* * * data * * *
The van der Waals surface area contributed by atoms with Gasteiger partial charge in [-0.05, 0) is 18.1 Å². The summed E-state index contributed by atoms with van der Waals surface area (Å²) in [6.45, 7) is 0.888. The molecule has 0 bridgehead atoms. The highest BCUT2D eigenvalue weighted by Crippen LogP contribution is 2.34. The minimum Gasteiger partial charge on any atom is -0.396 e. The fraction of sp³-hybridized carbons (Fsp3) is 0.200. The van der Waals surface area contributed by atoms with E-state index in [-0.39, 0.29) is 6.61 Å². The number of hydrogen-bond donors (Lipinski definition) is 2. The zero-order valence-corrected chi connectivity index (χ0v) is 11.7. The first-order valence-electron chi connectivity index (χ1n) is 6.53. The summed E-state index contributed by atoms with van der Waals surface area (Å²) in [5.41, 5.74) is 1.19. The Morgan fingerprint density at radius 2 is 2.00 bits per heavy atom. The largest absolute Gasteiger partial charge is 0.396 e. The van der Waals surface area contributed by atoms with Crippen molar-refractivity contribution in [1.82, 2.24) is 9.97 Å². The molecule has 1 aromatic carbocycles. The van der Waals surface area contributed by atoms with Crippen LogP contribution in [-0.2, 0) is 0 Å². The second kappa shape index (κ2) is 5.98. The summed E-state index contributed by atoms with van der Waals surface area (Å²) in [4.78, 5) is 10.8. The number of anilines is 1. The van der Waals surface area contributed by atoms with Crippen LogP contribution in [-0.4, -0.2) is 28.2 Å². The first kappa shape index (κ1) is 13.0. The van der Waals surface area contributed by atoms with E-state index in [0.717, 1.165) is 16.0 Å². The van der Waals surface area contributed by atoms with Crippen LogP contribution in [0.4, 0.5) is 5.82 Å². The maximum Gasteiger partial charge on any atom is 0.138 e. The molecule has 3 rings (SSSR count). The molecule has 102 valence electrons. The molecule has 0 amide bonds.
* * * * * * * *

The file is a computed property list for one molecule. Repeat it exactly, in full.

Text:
The van der Waals surface area contributed by atoms with Gasteiger partial charge in [-0.05, 0) is 18.1 Å². The summed E-state index contributed by atoms with van der Waals surface area (Å²) in [6.45, 7) is 0.888. The molecule has 0 bridgehead atoms. The highest BCUT2D eigenvalue weighted by Crippen LogP contribution is 2.34. The minimum Gasteiger partial charge on any atom is -0.396 e. The fraction of sp³-hybridized carbons (Fsp3) is 0.200. The van der Waals surface area contributed by atoms with E-state index in [-0.39, 0.29) is 6.61 Å². The number of hydrogen-bond donors (Lipinski definition) is 2. The zero-order valence-corrected chi connectivity index (χ0v) is 11.7. The first-order valence-electron chi connectivity index (χ1n) is 6.53. The summed E-state index contributed by atoms with van der Waals surface area (Å²) in [5.41, 5.74) is 1.19. The Morgan fingerprint density at radius 2 is 2.00 bits per heavy atom. The largest absolute Gasteiger partial charge is 0.396 e. The van der Waals surface area contributed by atoms with Crippen molar-refractivity contribution in [1.82, 2.24) is 9.97 Å². The molecule has 1 aromatic carbocycles. The van der Waals surface area contributed by atoms with Crippen LogP contribution in [-0.2, 0) is 0 Å². The second kappa shape index (κ2) is 5.98. The summed E-state index contributed by atoms with van der Waals surface area (Å²) in [4.78, 5) is 10.8. The number of anilines is 1. The van der Waals surface area contributed by atoms with Crippen LogP contribution in [-0.4, -0.2) is 28.2 Å². The first kappa shape index (κ1) is 13.0. The van der Waals surface area contributed by atoms with E-state index in [0.717, 1.165) is 16.0 Å². The van der Waals surface area contributed by atoms with Crippen LogP contribution in [0.4, 0.5) is 5.82 Å². The maximum Gasteiger partial charge on any atom is 0.138 e. The molecule has 3 rings (SSSR count). The molecule has 102 valence electrons. The molecule has 0 amide bonds.